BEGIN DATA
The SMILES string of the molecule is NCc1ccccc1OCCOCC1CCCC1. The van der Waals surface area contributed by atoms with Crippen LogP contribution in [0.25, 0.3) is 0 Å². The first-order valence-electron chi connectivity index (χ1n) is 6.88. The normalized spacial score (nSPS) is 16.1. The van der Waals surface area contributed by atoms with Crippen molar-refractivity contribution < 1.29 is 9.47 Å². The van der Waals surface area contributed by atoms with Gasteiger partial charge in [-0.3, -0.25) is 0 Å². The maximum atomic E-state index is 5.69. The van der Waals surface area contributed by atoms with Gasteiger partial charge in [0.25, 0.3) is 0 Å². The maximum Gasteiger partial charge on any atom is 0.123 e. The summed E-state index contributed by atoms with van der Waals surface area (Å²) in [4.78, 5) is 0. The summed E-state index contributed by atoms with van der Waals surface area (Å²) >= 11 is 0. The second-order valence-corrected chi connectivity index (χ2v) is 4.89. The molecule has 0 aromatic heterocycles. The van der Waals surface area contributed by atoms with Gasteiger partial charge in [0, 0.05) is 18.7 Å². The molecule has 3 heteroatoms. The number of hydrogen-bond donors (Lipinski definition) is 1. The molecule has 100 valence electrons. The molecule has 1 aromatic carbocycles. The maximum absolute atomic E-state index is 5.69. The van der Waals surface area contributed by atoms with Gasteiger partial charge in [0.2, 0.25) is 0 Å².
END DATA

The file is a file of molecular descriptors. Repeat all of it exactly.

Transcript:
The SMILES string of the molecule is NCc1ccccc1OCCOCC1CCCC1. The van der Waals surface area contributed by atoms with Crippen LogP contribution in [0.25, 0.3) is 0 Å². The first-order valence-electron chi connectivity index (χ1n) is 6.88. The normalized spacial score (nSPS) is 16.1. The van der Waals surface area contributed by atoms with Crippen molar-refractivity contribution < 1.29 is 9.47 Å². The van der Waals surface area contributed by atoms with Gasteiger partial charge in [-0.3, -0.25) is 0 Å². The maximum atomic E-state index is 5.69. The van der Waals surface area contributed by atoms with Gasteiger partial charge in [0.25, 0.3) is 0 Å². The maximum Gasteiger partial charge on any atom is 0.123 e. The summed E-state index contributed by atoms with van der Waals surface area (Å²) in [4.78, 5) is 0. The summed E-state index contributed by atoms with van der Waals surface area (Å²) >= 11 is 0. The second-order valence-corrected chi connectivity index (χ2v) is 4.89. The molecule has 0 aromatic heterocycles. The van der Waals surface area contributed by atoms with Gasteiger partial charge in [0, 0.05) is 18.7 Å². The molecule has 3 heteroatoms. The number of hydrogen-bond donors (Lipinski definition) is 1. The molecule has 100 valence electrons. The molecule has 1 aromatic carbocycles. The maximum absolute atomic E-state index is 5.69. The van der Waals surface area contributed by atoms with Gasteiger partial charge in [0.2, 0.25) is 0 Å².